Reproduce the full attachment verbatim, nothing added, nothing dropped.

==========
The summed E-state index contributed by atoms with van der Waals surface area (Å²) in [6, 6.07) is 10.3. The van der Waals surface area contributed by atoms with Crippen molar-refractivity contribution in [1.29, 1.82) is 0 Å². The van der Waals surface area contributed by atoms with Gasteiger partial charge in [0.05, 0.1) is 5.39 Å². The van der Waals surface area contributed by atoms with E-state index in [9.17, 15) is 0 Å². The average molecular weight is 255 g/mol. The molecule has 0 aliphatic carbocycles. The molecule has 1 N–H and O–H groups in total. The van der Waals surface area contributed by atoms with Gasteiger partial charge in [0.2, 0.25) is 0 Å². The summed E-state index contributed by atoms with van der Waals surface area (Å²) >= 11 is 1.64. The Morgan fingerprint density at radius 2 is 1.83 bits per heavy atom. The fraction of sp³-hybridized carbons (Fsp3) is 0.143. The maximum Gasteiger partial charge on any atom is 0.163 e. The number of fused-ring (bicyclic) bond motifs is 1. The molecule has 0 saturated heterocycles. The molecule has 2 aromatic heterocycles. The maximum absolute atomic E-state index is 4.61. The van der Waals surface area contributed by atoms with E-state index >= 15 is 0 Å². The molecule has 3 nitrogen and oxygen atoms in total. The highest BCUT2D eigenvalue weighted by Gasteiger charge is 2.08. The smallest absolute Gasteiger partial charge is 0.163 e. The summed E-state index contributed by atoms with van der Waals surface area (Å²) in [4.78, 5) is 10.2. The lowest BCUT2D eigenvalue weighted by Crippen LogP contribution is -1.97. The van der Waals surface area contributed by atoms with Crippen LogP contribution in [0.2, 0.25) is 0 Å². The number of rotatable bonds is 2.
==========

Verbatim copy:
The summed E-state index contributed by atoms with van der Waals surface area (Å²) in [6, 6.07) is 10.3. The van der Waals surface area contributed by atoms with Crippen molar-refractivity contribution in [1.29, 1.82) is 0 Å². The van der Waals surface area contributed by atoms with Gasteiger partial charge in [0.05, 0.1) is 5.39 Å². The van der Waals surface area contributed by atoms with E-state index in [9.17, 15) is 0 Å². The average molecular weight is 255 g/mol. The molecule has 0 aliphatic carbocycles. The molecule has 1 N–H and O–H groups in total. The van der Waals surface area contributed by atoms with Gasteiger partial charge in [0.2, 0.25) is 0 Å². The summed E-state index contributed by atoms with van der Waals surface area (Å²) >= 11 is 1.64. The Morgan fingerprint density at radius 2 is 1.83 bits per heavy atom. The fraction of sp³-hybridized carbons (Fsp3) is 0.143. The maximum Gasteiger partial charge on any atom is 0.163 e. The number of fused-ring (bicyclic) bond motifs is 1. The molecule has 0 saturated heterocycles. The molecule has 2 aromatic heterocycles. The maximum absolute atomic E-state index is 4.61. The van der Waals surface area contributed by atoms with E-state index >= 15 is 0 Å². The molecule has 3 nitrogen and oxygen atoms in total. The highest BCUT2D eigenvalue weighted by Gasteiger charge is 2.08. The smallest absolute Gasteiger partial charge is 0.163 e. The summed E-state index contributed by atoms with van der Waals surface area (Å²) in [4.78, 5) is 10.2. The lowest BCUT2D eigenvalue weighted by Crippen LogP contribution is -1.97. The van der Waals surface area contributed by atoms with Crippen LogP contribution in [0.2, 0.25) is 0 Å². The number of rotatable bonds is 2.